In Doctrine and Covenants section 10, the Lord tells Oliver Cowdery:
Do not run faster or labor more than you have strength and means provided to enable you to translate; but be diligent unto the end.D&C 10:4
It is possible that the Lord was referencing this part of the Book of Mormon which may have been recently translated and written in Oliver’s own hand:
And see that all these things are done in wisdom and order; for it is not requisite that a man should run faster than he has strength. And again, it is expedient that he should be diligent, that thereby he might win the prize; therefore, all things must be done in order.Mosiah 4:27
The word run is used in these metaphorically and not literally. Yet, are we often literally trying to do more than is necessary, going beyond what was required to the point of looking and acting beyond the mark? (Jacob 4:14)
One of the promises made in Doctrine and Covenants section 89 is that those who remember to “keep and do” those sayings, “shall run and not be weary, and shall walk and not faint.” (D&C 89:20)
That verse cross-references to some verses in Proverbs which say:
I have taught thee in the way of wisdom; I have led thee in right paths. When thou goest, thy steps shall not be straitened; and when thou runnest, thou shalt not stumble. Take fast hold of instruction; let her not go: keep her; for she is thy life.Proverbs 4:11-13
The Lord has paths for us, and our steps appear to be our acts of obedience in walking that path. There are times to walk, and it seems that there are times where we can indeed run (when thou runnest).
The Lord told Oliver not to run or labor more than he has the strength to which appears to not make much sense. Since it is impossible to do more than you have the strength to anyway, then why warn someone to not do what they can’t to begin with?
Perhaps in Oliver’s case he wasn’t content to merely be a scribe, he wanted to translate like Joseph, but it wasn’t his calling to do so. It seems as if the Lord entertained him a little on this desire but as Oliver kept hitting obstacles and becoming discouraged the Lord gave him this advice.
By trying to get into translation, he was seeking to step into a role that was already filled. It seems that this job required a translator and a scribe, not two translators.
The role of translator seemed to be more impressive and noteworthy than a mere scribe, but both roles were necessary. By focusing so much on something that wasn’t his role, Oliver was neglecting the critical work of acting as a scribe.
I think there is something to be said here for failing to recognize the places God has put us and the callings he has given us.
I think it is easy to look at our little places in this world and think they don’t mean that much, instead we neglect them and seeing to do bigger and bolder things.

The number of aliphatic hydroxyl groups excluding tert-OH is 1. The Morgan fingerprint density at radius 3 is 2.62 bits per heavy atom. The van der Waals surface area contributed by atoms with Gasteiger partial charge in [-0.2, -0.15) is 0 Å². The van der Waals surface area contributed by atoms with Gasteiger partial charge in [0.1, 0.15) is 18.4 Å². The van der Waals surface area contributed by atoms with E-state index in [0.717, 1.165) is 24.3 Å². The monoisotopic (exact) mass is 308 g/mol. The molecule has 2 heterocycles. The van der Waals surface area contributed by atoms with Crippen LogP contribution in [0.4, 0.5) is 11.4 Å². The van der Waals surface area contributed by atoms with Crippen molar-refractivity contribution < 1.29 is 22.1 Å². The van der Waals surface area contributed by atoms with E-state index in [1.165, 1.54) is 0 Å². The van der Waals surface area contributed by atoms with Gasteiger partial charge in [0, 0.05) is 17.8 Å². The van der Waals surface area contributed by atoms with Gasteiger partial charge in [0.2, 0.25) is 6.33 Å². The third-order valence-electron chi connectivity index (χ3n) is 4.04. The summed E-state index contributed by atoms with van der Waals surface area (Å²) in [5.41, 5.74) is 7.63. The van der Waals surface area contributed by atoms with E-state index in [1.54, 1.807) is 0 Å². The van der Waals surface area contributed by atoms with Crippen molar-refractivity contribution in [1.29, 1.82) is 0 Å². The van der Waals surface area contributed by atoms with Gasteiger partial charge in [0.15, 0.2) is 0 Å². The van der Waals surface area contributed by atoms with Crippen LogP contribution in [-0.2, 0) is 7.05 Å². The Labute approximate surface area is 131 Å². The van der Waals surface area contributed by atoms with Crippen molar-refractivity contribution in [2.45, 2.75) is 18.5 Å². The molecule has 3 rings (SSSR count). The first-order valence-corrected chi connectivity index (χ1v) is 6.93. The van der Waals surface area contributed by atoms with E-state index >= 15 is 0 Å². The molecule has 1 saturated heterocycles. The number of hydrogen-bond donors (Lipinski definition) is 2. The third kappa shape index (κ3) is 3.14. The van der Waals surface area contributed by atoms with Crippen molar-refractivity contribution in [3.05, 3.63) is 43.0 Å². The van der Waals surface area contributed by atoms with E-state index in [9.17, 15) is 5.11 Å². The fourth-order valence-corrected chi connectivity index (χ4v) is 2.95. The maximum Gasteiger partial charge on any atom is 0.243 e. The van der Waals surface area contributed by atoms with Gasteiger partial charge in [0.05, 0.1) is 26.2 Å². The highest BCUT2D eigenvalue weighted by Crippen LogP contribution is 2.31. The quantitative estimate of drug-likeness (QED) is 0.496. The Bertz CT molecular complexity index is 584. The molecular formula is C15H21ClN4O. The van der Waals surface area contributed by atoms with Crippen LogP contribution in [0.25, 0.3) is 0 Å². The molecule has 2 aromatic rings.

I think Naaman could be a good example of this. He wasn’t happy when he was told that the cure for his ailment was to wash in an ordinary river. He was expecting something a little more flashy. Fortunately for Naaman, he had a very wise servant who said:
My father, had the prophet told you to do some great thing, would you not have done it? How much more then, when he says to you, ‘Wash, and be clean’?2 Kings 5:10-13
After expressing a super-human desire to speak with God’s trump and shake the earth into repentance, Alma the younger tones it down a bit and wisely concludes:
I ought to be content with the things which the Lord hath allotted unto me.Alma 29:3
I’m sure there are many more examples of this in the scriptures, but I think this underscores the point that we often tend to overlook the value of what is right in front of us.
The Lord’s sustaining power will abide us as we walk and run in the right paths and the callings he has extended to us. It is there that we will find the miracles and blessings of God by trusting in his wisdom and not our own desires.
Like Alma, we too can come to the same understanding of Alma the younger:
…we see that the Lord doth counsel in wisdom, according to that which is just and true. I know that which the Lord hath commanded me, and I glory in it.Alma 29:8-9
“By trying to get into translation, [Oliver] was seeking to step into a role that was already filled.”
While true, the Lord was willing to give him the opportunity; however, it seems that Oliver neither understood that nor how work was required of him in the process.
“It seems that this job required a translator and a scribe, not two translators.”
Although one translator was a minimum, for a small window of time, one translator was apparently not a maximum.
Robinson and Garrett suggest that perhaps it was important for Oliver to understand the gift of translation to be a more effective scribe or to serve as a more informed witness of the translation process.
Whatever the reason(s) that the Lord extended to Oliver the opportunity to translate and he wasn’t permitted a do over, the Lord, through Joseph, did his own work. Similarly, opportunities come and go for us to serve. Regardless of the situation, we are to be content with what we have been allotted (Alma 29:3) as we lift where we stand (Uchtdorf, Oct 2008).
Yeah, I like those thoughts. It does seem like God was willing to give Oliver a genuine chance and whether or not he succeeded didn’t really seem to matter.
I’ve had some experiences like that. I was given a chance and failed.
I learned from those chances, glad I got them, but it seemed like the experience of failure ended up being more important than succeeding would have been.